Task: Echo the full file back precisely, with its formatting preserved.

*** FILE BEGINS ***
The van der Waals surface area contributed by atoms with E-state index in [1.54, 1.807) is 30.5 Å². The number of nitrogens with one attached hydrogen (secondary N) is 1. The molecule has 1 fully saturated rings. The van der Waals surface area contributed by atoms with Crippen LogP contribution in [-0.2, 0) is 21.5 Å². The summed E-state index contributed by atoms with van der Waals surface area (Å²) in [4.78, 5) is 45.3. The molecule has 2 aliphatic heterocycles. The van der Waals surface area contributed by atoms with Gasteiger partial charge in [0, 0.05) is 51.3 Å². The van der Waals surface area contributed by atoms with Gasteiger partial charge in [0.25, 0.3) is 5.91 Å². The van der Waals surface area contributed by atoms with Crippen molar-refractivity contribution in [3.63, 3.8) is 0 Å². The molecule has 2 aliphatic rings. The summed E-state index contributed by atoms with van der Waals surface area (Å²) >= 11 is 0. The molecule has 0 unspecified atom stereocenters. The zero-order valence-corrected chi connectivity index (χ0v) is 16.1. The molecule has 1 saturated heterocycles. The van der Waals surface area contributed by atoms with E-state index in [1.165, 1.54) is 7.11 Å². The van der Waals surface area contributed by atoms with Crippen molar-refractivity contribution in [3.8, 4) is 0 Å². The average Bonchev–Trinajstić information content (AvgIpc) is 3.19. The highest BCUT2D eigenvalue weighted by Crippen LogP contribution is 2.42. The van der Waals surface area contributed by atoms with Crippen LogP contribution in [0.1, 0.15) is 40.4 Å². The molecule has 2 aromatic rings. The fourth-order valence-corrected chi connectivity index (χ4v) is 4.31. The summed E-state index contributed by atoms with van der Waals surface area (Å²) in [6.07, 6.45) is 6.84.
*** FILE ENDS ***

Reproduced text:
The van der Waals surface area contributed by atoms with E-state index in [1.54, 1.807) is 30.5 Å². The number of nitrogens with one attached hydrogen (secondary N) is 1. The molecule has 1 fully saturated rings. The van der Waals surface area contributed by atoms with Crippen LogP contribution in [-0.2, 0) is 21.5 Å². The summed E-state index contributed by atoms with van der Waals surface area (Å²) in [4.78, 5) is 45.3. The molecule has 2 aliphatic heterocycles. The van der Waals surface area contributed by atoms with Gasteiger partial charge in [0, 0.05) is 51.3 Å². The van der Waals surface area contributed by atoms with Gasteiger partial charge in [0.25, 0.3) is 5.91 Å². The van der Waals surface area contributed by atoms with Crippen molar-refractivity contribution in [3.63, 3.8) is 0 Å². The molecule has 2 aliphatic rings. The summed E-state index contributed by atoms with van der Waals surface area (Å²) >= 11 is 0. The molecule has 0 unspecified atom stereocenters. The zero-order valence-corrected chi connectivity index (χ0v) is 16.1. The molecule has 1 saturated heterocycles. The van der Waals surface area contributed by atoms with E-state index in [1.165, 1.54) is 7.11 Å². The van der Waals surface area contributed by atoms with Crippen molar-refractivity contribution in [3.8, 4) is 0 Å². The average Bonchev–Trinajstić information content (AvgIpc) is 3.19. The highest BCUT2D eigenvalue weighted by Crippen LogP contribution is 2.42. The van der Waals surface area contributed by atoms with Crippen LogP contribution in [0.1, 0.15) is 40.4 Å². The molecule has 2 aromatic rings. The fourth-order valence-corrected chi connectivity index (χ4v) is 4.31. The summed E-state index contributed by atoms with van der Waals surface area (Å²) in [6.07, 6.45) is 6.84.